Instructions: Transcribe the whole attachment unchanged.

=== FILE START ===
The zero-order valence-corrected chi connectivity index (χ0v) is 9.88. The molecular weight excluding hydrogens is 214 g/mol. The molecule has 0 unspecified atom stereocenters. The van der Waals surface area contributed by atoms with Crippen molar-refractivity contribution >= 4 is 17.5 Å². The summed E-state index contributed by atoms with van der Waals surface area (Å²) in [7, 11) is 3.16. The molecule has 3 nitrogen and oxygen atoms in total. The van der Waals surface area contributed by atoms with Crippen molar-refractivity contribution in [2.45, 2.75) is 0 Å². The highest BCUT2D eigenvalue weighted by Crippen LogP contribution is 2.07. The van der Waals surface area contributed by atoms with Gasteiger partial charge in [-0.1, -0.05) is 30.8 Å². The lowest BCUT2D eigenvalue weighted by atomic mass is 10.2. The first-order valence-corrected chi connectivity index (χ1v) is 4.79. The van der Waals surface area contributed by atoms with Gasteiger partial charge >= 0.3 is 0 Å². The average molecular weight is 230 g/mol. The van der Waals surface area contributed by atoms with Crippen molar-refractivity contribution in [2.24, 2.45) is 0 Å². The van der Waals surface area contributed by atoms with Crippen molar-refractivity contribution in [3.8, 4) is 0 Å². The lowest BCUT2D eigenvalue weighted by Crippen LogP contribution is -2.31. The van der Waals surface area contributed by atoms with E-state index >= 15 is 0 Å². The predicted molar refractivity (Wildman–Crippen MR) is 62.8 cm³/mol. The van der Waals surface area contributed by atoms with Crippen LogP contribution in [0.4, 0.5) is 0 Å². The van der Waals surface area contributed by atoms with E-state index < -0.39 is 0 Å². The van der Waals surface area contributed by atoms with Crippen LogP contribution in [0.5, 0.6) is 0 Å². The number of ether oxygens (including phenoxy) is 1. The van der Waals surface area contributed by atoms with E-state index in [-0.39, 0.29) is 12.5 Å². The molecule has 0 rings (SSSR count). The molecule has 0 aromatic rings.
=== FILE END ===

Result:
The zero-order valence-corrected chi connectivity index (χ0v) is 9.88. The molecular weight excluding hydrogens is 214 g/mol. The molecule has 0 unspecified atom stereocenters. The van der Waals surface area contributed by atoms with Crippen molar-refractivity contribution >= 4 is 17.5 Å². The summed E-state index contributed by atoms with van der Waals surface area (Å²) in [7, 11) is 3.16. The molecule has 3 nitrogen and oxygen atoms in total. The van der Waals surface area contributed by atoms with Crippen molar-refractivity contribution in [2.45, 2.75) is 0 Å². The highest BCUT2D eigenvalue weighted by Crippen LogP contribution is 2.07. The van der Waals surface area contributed by atoms with Gasteiger partial charge in [-0.1, -0.05) is 30.8 Å². The lowest BCUT2D eigenvalue weighted by atomic mass is 10.2. The first-order valence-corrected chi connectivity index (χ1v) is 4.79. The van der Waals surface area contributed by atoms with Gasteiger partial charge >= 0.3 is 0 Å². The average molecular weight is 230 g/mol. The van der Waals surface area contributed by atoms with Crippen molar-refractivity contribution in [2.24, 2.45) is 0 Å². The van der Waals surface area contributed by atoms with Crippen molar-refractivity contribution in [3.8, 4) is 0 Å². The lowest BCUT2D eigenvalue weighted by Crippen LogP contribution is -2.31. The van der Waals surface area contributed by atoms with E-state index >= 15 is 0 Å². The predicted molar refractivity (Wildman–Crippen MR) is 62.8 cm³/mol. The van der Waals surface area contributed by atoms with Crippen LogP contribution in [0.4, 0.5) is 0 Å². The van der Waals surface area contributed by atoms with E-state index < -0.39 is 0 Å². The van der Waals surface area contributed by atoms with Crippen LogP contribution in [0.5, 0.6) is 0 Å². The number of ether oxygens (including phenoxy) is 1. The van der Waals surface area contributed by atoms with E-state index in [-0.39, 0.29) is 12.5 Å². The molecule has 0 rings (SSSR count). The molecule has 0 aromatic rings.